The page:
Note: The alcohol is baked out of the cake layer, but is still present in the top layer, so this cake is not suitable as-is for serving to children. When I served it at a family gathering, we scraped the top layer off for the children and added a scoop of ice cream instead. They loved it.
If you're looking to use up any of that extra egg liqueur - why not delight your senses and celebrate spring with a batch of Spring Chickie Coctails made with Advocaat and fresh citrus juice? Cheers!
How about another wonderful German Torte? Feuerwehrkuchen is a delightful cake made of sour cherries (or raspberries), streusel, and cream. Maybe you'd like an easy and simple Bavarian Apple Cake? Or try the stunning, traditional Baumkuchen for a real showstopper.
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Eierlikörtorte (German Egg Liqueur Cake)
for the cake batter:
- 6 tablespoons (80gms) soft butter, salted
- 6 tablespoons (80gms) sugar
- 1 teaspoon pure vanilla extract
- ¼ cup (60ml) egg liqueur (like Bols Advocaat) or another cream liqueur, like Bailey's
- 4 large eggs, separated
- 1¾ cups (180gms) almond flour
- 2 tablespoons cornstarch or potato starch
- 1 teaspoon baking powder
- 3.5 oz. (100gms) grated dark chocolate - 70% cocoa (1¼ cups grated)
to finish and decorate the cake:
- 3 tablespoons strained apricot jam
- ½ cup (120ml) egg liqueur (Bols Advocaat) or another cream liqueur, like Bailey's
- 3 tablespoons water
- 1½ teaspoons powdered gelatin
- 2 cups (480ml) heavy cream (whipping cream)
- 2 tablespoons sugar
- 1 teaspoon cornstarch
- ½ teaspoon pure vanilla extract
to make the cake batter:
- Preheat the oven to 350°F (180°C). Grease a 10-inch (26cm) springform pan and line the bottom with a circle cut out of parchment paper.
- Beat butter, sugar, and vanilla until light-coloured and fluffy. Add egg yolks one at a time, beating well after each addition. Beat in the liqueur.
- Grate the chocolate on the large holes of a box grater. Stir together the almond flour, cornstarch, baking powder and grated chocolate. Mix the dry ingredients into the butter mixture. The batter will be quite stiff.
- With clean beaters, whip the egg whites until stiff peaks form. Stir ¼ of the beaten whites into the batter to lighten it. Then carefully fold in the rest of the beaten whites, being careful not to overmix the batter. It's okay if a few small streaks of unmixed egg whites remain visible.
- Spread the batter evenly in the prepared springform pan.
- Bake for 25 to 30 minutes, until the top of the cake springs back when lightly pressed down in the center.
- Let cool for 10 minutes, then release the sides of the cake pan. Brush the top and sides of the cake lightly with the strained apricot jam. Allow the cake to cool fully. Once cooled, the cake can be covered with plastic wrap (stick a few toothpicks into the cake to keep the plastic from sticking to the top) and refrigerated for 1 to 2 days before decorating.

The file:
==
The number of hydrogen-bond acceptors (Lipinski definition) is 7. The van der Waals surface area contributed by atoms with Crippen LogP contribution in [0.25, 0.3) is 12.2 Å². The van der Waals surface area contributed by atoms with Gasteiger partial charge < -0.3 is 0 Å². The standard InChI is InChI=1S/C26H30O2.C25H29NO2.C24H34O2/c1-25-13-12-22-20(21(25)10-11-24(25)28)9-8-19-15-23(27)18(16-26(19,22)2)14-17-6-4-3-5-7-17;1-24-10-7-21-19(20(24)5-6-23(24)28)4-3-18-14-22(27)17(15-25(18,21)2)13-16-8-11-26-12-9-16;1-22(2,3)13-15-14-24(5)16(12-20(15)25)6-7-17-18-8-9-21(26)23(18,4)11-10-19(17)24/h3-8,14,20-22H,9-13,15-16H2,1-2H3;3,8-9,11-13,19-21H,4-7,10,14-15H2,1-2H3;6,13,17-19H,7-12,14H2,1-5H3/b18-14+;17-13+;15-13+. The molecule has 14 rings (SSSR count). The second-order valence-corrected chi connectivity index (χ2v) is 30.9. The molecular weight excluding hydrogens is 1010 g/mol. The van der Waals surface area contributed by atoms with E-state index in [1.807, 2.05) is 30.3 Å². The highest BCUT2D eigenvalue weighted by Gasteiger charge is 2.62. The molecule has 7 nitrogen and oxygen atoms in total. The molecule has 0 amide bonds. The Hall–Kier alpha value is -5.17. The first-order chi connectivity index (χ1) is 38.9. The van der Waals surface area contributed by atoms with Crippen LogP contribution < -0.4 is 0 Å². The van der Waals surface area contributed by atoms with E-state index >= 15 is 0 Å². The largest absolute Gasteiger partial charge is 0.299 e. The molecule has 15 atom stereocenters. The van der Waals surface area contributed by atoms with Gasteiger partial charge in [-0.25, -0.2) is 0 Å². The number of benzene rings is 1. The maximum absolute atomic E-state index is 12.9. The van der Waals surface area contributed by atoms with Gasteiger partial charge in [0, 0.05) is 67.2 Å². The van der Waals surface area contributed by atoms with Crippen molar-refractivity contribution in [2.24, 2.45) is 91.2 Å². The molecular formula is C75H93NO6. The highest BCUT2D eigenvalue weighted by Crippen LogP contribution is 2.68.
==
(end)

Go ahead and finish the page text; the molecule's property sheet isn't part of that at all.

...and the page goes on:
to assemble and decorate the cake:
- Measure out the egg liqueur and have it ready in a spouted measuring cup.
- Heat about 1-inch (2.5cm) of water to simmer in a small saucepan. Pour the 3 tablespoons of water into a metal or glass bowl large enough to fit over the saucepan like a double boiler. Stir in the gelatin. Set the bowl over the saucepan and let the water heat up until the gelatin dissolves and the liquid is clear. Remove from the heat.
- While the gelatin is dissolving, put the whipping cream, sugar, cornstarch, and vanilla into a mixing bowl and beat until soft peaks form.
- When the gelatin has dissolved, scoop out 1 tablespoon of the gelatin solution and stir it into the measured-out egg liqueur. Set it aside at room temperature while you prepare the cake.
- Turn on the beaters again and pour the rest of the gelatin solution into the whipped cream while beating it. Continue beating until stiff peaks form.
- Set the cake on a serving plate. Use about ⅔ of the whipped cream to completely cover the cake with a ¼-inch thick layer. Spread the cream as smoothly as possible (but doesn't have to be perfect). Just make sure the top is level so the egg liqueur layer will lay flat.
- Scrape the remaining whipped cream into a piping bag fitted with a large star nozzle (or if you don't have a piping bag, put the cream into a ziptop plastic bag. Seal the bag and snip off a corner about ⅓-inch.) Pipe rosettes all around the edge of the cake, making sure the rosettes are touching each other with no gaps, to form a 'wall' to keep the liqueur layer contained. (If using a plastic bag, squeeze out uniform little mounds shaped like Hershey Kisses.) If you have any leftover cream, pipe small designs around the bottom edge of the cake to cover any messiness.
- Pour the gelatin & egg liqueur gently into the center area of the top of the cake. If it has gelled and is too thick to pour evenly, reheat it gently over hot water in the bowl you dissolved the gelatin in. Let it cool to room temperature before pouring it over the cake.
- Sprinkle the border of the cake lightly with chocolate shavings. Tuck in a few fresh edible flowers, if desired.
- Chill for 3 to 4 hours, uncovered, or covered with a large cake dome, until the gelatin layer has set to a soft texture.
- Serves 12.
The Eierlikörtorte brought a smile to my mom's face for her 86th birthday celebration - a special cake for a special lady.
Perfect for Passover.
Thanks, Sharon.😊 Happy Passover to you!